I’m sure there were tons more to search for as you progress the game, but from where I was, I was constantly looking for small tress and mushrooms.

To make it all a little easier, you can now sprint by clicking in the left analogue stick while moving. This comes in handy when you’re trying to escape Trinity mercenaries, or just a crazed bear that thinks you look delicious.

Getting around is also a lot easier in general as Lara’s movement has been improved, and some new movement options have been added into the mix, like the tree shimmy.

Exploration throughout the game is the primary focus. Optional tombs, puzzles, warehouses, underwater caves (yes, Lara can now swim underwater) and treetops will all wield rewards like scrap and treasures when you find them.

You also get new upgrade coins that you use to upgrade equipment; these can be found scattered around the environment and are vital to improving your weapons, particularly your bow.

Rise of the Tomb Raider

And believe you me, there’s a lot more area to explore. In fact, every environment I came across was noticeably larger.

This means that there is way more exploration required in every area you come across, and when I say exploration I mean it.

This time round, completing a tomb will not just give you a bunch of scrap, but you will earn abilities or exotic weapon parts. There are even NPCs scattered around each location that will give you these blueprints, but first you will need to complete their side quests that they give you.

These range from killing certain animals, finding certain objects, or destroying something in the area ahead.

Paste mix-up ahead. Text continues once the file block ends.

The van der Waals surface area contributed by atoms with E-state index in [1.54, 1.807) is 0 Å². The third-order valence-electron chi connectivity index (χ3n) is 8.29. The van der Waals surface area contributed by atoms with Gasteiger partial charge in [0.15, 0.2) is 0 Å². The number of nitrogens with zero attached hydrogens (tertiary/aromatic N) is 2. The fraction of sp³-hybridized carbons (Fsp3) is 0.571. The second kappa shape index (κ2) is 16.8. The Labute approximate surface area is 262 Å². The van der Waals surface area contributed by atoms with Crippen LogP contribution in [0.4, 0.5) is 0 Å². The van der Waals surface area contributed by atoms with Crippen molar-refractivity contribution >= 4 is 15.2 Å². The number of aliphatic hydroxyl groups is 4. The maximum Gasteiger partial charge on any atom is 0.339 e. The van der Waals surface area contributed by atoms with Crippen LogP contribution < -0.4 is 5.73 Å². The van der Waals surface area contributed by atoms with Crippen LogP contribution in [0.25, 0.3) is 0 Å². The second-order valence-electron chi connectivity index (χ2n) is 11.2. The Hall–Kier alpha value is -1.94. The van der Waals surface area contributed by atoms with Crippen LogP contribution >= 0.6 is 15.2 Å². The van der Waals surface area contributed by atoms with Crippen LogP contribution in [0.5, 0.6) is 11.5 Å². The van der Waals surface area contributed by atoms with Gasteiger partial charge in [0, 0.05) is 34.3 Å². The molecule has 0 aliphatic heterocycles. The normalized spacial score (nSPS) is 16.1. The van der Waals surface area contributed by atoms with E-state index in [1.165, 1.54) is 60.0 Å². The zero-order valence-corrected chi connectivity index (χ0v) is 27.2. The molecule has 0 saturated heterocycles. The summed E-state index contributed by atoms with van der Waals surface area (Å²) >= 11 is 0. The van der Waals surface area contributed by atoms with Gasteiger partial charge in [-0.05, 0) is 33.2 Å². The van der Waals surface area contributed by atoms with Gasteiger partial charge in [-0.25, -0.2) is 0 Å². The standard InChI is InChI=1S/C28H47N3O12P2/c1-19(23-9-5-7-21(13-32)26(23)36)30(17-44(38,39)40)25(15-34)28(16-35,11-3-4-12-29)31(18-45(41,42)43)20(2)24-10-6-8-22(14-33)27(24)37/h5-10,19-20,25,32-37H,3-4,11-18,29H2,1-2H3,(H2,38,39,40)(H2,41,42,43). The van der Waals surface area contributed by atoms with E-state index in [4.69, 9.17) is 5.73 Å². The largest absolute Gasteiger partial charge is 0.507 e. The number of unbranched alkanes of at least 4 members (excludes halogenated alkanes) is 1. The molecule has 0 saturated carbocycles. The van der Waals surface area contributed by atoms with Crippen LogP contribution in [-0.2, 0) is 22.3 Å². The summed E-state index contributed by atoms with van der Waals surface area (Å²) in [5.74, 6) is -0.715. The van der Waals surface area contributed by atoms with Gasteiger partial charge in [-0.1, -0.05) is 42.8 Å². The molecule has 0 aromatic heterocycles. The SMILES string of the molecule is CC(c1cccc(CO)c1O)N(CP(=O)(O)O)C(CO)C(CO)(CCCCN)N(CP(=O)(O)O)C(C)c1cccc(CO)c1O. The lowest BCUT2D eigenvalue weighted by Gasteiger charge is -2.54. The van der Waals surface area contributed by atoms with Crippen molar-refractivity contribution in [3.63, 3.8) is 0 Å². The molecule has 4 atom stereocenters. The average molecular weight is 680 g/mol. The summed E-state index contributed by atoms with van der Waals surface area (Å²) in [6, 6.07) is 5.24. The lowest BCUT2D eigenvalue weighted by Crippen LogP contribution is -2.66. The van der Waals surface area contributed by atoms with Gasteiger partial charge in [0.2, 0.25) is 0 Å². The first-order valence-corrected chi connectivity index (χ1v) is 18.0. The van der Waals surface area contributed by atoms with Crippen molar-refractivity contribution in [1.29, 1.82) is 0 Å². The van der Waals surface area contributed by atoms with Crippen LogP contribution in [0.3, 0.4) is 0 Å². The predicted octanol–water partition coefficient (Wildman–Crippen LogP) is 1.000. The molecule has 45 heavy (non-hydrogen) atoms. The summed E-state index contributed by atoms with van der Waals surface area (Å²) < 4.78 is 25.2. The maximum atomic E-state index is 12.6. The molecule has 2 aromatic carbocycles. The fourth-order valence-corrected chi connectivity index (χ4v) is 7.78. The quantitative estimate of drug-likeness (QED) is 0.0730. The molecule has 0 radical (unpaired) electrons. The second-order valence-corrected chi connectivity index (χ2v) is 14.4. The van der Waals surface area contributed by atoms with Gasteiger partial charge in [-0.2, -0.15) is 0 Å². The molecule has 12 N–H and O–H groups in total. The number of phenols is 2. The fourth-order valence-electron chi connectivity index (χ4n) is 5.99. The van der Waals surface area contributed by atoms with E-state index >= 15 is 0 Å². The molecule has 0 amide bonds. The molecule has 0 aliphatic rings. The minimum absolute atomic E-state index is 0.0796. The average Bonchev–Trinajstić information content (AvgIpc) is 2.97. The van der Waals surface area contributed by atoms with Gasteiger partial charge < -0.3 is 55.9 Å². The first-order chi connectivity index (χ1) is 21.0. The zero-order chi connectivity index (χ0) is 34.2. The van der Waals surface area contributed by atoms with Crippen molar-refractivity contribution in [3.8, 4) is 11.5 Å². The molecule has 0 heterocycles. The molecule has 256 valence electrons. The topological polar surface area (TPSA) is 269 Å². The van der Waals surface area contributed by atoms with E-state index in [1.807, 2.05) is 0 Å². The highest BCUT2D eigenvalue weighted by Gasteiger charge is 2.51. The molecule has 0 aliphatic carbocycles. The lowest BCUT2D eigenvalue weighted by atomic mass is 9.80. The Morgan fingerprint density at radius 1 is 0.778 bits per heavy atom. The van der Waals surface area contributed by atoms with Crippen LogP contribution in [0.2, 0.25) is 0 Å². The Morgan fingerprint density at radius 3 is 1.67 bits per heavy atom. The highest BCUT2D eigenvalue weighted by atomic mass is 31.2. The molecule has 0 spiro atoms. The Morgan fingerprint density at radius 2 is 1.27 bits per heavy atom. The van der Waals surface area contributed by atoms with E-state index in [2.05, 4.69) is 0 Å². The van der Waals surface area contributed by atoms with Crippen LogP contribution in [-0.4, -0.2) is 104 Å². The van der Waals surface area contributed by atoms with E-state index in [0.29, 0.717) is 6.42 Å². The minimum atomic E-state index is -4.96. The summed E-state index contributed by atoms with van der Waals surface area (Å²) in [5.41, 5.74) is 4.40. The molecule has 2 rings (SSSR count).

These blueprints will have certain requirement to them as you will need to gather a few before you can craft them or unlock the ability.

This is probably the game’s most welcome new feature as it urges you to become a stronger Lara Croft by doing what she does best.

Playing the game from start to finish and ignoring the side quests is possible, but completing certain side-objectives will give you new ways to play the game. I was most excited about the chance of getting different variations of my bow.

Actually, rather than sticking with the one you start with, there are multiple types that you can come across by collecting pieces of a blueprint.

Best of all these are more than just distractions or pointless time sinks. You will rarely feel the grind as every side tomb is really fun to complete; the puzzles and their design alone are great.

Rise of the Tomb Raider

One side tomb saw me having to kill an exotic bear, which was really hard by the way. And after dispatching said bear, I was granted access to an area that saw me one step closer to unlocking a new ability.

It compelled me to explore more and take on bigger challenges while I played the game. It not only lets the player unlock new ways to play as Lara, but every weapon has different customisation options that will let you decide how you want it to ultimately function.

One last note, it’s important to know that Lara as a character changes the most in the title, something I did mention earlier on, as she uncovers truths behind her past and how certain people in her life vanished, and how other people helped form who she is today.

Rise of the Tomb Raider not only plays extremely well with a dozen brand new features that improve on every aspect of the game, but the story, well, what I experienced of it, is one of the strongest to date.

I cannot wait to get back into it when I launches in November.